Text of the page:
HSBC Global Asset Management Limited Conflicts of Interest Policy Summary

HSBC Global Asset Management Limited is a global organization which provides a wide range of financial products and services. From time to time, it, or a company with whom it has an association, may have interests which conflict with the interests of its clients or with the duties that it owes to its clients. Such conflicts include those arising between the interests of HSBC Global Asset Management, its associates & employees, the interests of its clients, as well as those among clients.

We have established procedures that are designed to identify, prevent and or manage such conflicts. These include organizational and administrative arrangements to safeguard the interests of our clients.

Potential Conflicts of Interest

Detailed below are some of the frequent conflicts that we aim to identify and resolve by applying our Conflicts of Interest Policy.

Examples of conflicts include:

  1. One client versus another; by virtue of the fact HSBC Global Asset Management is responsible for managing the assets of multiple clients across different investment strategies
  2. HSBC Global Asset Management versus a client; where HSBC Global Asset Management has an incentive to favor itself in its decisions rather than a client
  3. An employee versus client; in respect to personal conflicts of interest
  4. An employee versus HSBC Global Asset Management; where an employee has an interest in the outcome of services provided to a client or may make a financial gain/loss
  5. One part of HSBC Group versus HSBC Global Asset Management; due to the breadth of activities across the group

How HSBC Global Asset Management deals with conflicts

HSBC Global Asset Management’s organizational structure is designed so that behavior that could lead to conflict is not rewarded or incentivized. Where necessary, we restrict the flow of information to certain employees in order to protect the interests of our clients.

HSBC Global Asset Management has procedures in place to:

  • Identify types of potential conflicts that could reasonably arise in the context of its activities;
  • Maintain registers of all potential conflicts identified;
  • Prevent or manage conflicts on an ongoing basis;
  • Disclose conflicts where appropriate; and,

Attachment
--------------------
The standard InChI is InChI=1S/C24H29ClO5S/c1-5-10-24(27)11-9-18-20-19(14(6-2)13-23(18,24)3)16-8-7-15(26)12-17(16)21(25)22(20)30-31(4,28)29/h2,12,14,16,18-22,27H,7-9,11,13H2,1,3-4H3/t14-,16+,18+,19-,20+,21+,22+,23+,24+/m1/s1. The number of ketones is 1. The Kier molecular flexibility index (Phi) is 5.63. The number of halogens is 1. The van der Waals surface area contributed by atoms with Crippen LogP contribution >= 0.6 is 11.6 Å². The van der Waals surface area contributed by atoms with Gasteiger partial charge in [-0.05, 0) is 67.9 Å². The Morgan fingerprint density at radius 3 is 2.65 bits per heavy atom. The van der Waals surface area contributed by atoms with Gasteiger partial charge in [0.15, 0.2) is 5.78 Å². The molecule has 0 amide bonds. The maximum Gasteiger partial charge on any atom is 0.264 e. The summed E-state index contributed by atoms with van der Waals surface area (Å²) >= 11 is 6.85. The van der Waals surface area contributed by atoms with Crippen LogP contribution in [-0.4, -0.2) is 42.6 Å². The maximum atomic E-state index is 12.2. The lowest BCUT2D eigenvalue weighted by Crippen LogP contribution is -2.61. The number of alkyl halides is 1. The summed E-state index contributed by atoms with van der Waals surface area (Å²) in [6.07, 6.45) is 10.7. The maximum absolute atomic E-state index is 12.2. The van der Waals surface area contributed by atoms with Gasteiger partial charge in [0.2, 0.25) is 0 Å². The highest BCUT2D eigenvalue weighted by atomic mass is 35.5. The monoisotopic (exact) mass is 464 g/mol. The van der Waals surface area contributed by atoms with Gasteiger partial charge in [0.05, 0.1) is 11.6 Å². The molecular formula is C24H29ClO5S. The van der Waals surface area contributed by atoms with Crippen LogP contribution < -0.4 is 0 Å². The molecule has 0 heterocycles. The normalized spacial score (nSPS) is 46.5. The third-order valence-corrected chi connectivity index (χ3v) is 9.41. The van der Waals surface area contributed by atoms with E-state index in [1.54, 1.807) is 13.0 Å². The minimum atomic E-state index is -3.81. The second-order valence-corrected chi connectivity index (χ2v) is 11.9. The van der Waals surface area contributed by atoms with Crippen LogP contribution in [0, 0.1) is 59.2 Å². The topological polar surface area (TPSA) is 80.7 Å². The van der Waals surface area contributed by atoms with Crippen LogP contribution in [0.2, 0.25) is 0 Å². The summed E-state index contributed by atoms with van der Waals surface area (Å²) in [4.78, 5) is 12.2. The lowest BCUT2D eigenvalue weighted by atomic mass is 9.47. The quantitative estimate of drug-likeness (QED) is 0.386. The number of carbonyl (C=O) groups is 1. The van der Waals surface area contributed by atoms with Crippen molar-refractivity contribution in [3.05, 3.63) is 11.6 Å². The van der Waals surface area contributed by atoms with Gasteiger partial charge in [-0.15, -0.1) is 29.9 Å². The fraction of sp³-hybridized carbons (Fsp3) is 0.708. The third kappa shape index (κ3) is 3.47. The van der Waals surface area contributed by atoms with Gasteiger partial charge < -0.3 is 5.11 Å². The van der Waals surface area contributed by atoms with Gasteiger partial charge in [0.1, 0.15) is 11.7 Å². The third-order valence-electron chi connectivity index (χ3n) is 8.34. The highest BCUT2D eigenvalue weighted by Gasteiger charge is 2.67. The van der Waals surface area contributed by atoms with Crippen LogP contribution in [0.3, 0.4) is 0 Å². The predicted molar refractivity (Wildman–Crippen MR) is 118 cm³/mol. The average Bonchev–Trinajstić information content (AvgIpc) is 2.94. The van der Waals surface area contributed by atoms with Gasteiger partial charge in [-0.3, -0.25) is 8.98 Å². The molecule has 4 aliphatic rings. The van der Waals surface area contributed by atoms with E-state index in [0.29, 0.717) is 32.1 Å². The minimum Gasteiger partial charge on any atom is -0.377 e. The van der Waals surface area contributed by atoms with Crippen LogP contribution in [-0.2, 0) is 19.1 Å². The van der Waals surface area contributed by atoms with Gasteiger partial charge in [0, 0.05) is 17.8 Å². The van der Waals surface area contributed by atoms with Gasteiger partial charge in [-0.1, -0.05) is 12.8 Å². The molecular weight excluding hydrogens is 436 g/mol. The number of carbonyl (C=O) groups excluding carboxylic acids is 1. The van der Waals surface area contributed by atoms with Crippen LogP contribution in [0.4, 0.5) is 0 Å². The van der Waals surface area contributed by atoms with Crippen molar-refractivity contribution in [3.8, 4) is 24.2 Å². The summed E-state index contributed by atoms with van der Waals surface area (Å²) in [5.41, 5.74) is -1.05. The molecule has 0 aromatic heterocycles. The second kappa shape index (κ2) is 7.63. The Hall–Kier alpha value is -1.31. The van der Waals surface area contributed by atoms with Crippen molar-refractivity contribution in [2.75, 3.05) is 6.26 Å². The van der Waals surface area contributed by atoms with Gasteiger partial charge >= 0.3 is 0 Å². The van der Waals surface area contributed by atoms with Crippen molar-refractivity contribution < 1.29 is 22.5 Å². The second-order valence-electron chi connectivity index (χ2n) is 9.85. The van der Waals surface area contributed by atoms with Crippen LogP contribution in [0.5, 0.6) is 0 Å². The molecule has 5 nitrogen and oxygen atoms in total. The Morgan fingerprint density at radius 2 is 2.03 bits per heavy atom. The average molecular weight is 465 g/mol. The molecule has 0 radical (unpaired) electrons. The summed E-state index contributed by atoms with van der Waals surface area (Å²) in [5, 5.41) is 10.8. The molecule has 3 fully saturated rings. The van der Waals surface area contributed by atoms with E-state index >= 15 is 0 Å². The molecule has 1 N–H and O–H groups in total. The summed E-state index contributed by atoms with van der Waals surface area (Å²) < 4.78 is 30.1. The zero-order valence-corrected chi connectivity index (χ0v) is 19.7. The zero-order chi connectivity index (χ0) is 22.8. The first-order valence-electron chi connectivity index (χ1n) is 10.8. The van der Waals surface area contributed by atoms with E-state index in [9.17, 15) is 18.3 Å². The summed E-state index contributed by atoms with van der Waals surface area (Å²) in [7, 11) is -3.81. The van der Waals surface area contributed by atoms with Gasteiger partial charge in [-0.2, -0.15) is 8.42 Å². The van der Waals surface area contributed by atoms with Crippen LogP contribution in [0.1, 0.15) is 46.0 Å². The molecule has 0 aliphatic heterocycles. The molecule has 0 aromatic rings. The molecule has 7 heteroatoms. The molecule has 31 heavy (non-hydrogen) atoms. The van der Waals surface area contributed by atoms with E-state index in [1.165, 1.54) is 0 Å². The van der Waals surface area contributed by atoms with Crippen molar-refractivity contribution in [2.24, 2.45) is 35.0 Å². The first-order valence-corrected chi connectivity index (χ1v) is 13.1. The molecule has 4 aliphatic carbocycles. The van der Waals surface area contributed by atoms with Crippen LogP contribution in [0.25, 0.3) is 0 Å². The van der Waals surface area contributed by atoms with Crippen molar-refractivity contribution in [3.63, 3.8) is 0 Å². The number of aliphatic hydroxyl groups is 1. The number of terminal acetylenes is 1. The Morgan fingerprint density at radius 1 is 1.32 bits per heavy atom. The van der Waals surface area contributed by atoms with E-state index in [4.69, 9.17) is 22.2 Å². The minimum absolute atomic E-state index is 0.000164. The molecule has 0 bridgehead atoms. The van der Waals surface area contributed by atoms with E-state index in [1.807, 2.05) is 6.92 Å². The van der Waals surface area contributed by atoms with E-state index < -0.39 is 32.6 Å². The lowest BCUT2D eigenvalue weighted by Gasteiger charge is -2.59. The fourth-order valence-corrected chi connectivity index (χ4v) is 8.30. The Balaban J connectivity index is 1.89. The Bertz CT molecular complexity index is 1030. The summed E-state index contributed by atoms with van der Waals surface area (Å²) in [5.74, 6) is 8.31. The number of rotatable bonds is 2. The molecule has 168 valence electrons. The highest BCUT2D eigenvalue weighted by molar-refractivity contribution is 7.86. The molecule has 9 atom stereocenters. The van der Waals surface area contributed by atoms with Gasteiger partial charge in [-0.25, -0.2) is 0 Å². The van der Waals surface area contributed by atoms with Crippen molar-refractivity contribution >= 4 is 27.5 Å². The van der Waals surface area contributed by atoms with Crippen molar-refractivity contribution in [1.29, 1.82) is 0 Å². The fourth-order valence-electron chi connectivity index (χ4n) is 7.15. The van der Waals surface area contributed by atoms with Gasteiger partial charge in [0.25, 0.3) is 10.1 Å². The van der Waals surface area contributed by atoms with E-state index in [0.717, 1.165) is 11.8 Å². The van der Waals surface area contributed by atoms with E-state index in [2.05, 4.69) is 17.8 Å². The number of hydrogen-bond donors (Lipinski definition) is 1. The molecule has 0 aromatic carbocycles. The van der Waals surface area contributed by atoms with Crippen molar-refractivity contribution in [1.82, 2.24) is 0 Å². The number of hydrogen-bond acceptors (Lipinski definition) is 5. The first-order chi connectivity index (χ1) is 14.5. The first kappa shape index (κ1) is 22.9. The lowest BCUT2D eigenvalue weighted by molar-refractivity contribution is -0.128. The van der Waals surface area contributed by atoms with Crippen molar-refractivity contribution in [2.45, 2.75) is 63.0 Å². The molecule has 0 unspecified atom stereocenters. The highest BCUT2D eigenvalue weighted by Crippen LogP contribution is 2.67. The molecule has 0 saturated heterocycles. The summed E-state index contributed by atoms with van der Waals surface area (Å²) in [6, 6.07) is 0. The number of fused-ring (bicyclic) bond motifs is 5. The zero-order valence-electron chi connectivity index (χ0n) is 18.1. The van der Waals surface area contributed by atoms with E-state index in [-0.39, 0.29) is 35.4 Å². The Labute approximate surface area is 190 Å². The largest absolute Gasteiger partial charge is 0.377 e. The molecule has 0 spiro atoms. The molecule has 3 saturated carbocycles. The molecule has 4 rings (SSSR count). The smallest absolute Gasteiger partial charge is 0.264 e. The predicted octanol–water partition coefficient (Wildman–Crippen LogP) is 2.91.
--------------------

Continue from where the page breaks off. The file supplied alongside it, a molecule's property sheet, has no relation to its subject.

• Maintain evidence of all occurrences of conflicts that cannot be managed.

How we identify conflicts

At HSBC Global Asset Management we consider the types of potential conflict relevant to the specific services and activities we carry out.

For example, potential conflicts are considered when:

  • Developing a new product;
  • Establishing or amending any cross-referral, revenue sharing or joint venture arrangement;
  • Transferring businesses, activities or operations (or parts thereof) to another part of the HSBC Group.

When potential conflicts involve clients, we also assess whether the Group and/or any employee:

  • Is likely to make a financial gain or avoid a financial loss at the expense of any client;
  • Has an interest in the outcome of a service provided to a client, or of a transaction carried out on behalf of the client, which is distinct from the client’s interest in that outcome;
  • Has a financial, or other incentive to favor the interest of one client (or group of clients) over another; and/or
  • Receives or will receive an inducement in relation to a service provided to the client from a person other than the client.

At HSBC Global Asset Management, we are careful to maintain internal registers, documenting and evaluating all identified potential conflicts. These registers also record the mitigating controls in place to manage each type of conflict.

Preventing or managing conflicts

The remuneration, deployment and management of employees at HSBC Global Asset Management has been structured in a way that minimizes conflicts.

Our conflict clearing procedures ensure that conflicts are escalated and managed before commitment to a transaction is made.

In some cases, we will consider declining to act for one or more clients. For example, if:

  • A conflict is too great;
  • Confidentiality obligations prevent adequate disclosure (see disclosure, below); and/or,
  • Informed consent cannot be obtained, or is an insufficient control to manage a conflict.

A dedicated Conflicts Management Office, reporting to the Regulatory Compliance department, is the point of escalation for significant conflicts, and resolution of cross-business conflicts brought to its attention. Written reports on the services and activities reflected in the Registers of Conflicts are presented to senior management of the Group at least annually.


Where HSBC Global Asset Management has used all reasonable efforts to manage a conflict, but the risk of damage to a client or third party’s interest remains, a specific disclosure to the third party about the presence of a conflict will be made.

Disclosures will be made prior to the conclusion of a contract, in a durable medium, and include sufficient detail, taking into account the nature of the client, to enable that client to take an informed decision.


HSBC Global Asset Management requires its employees to apply good judgment and to act with integrity, taking all appropriate steps to:

  1. Avoid personal conflicts (for example, in their personal account dealings); and,
  2. Proactively escalate personal conflicts that do arise.

No employee is permitted to advise a client on any matter in which they have a personal interest, nor take commercial decisions on behalf of the Group if those decisions are connected to their personal or external business affairs until steps have been taken to satisfactorily manage the conflict.

20171205-114924 | 17-12-08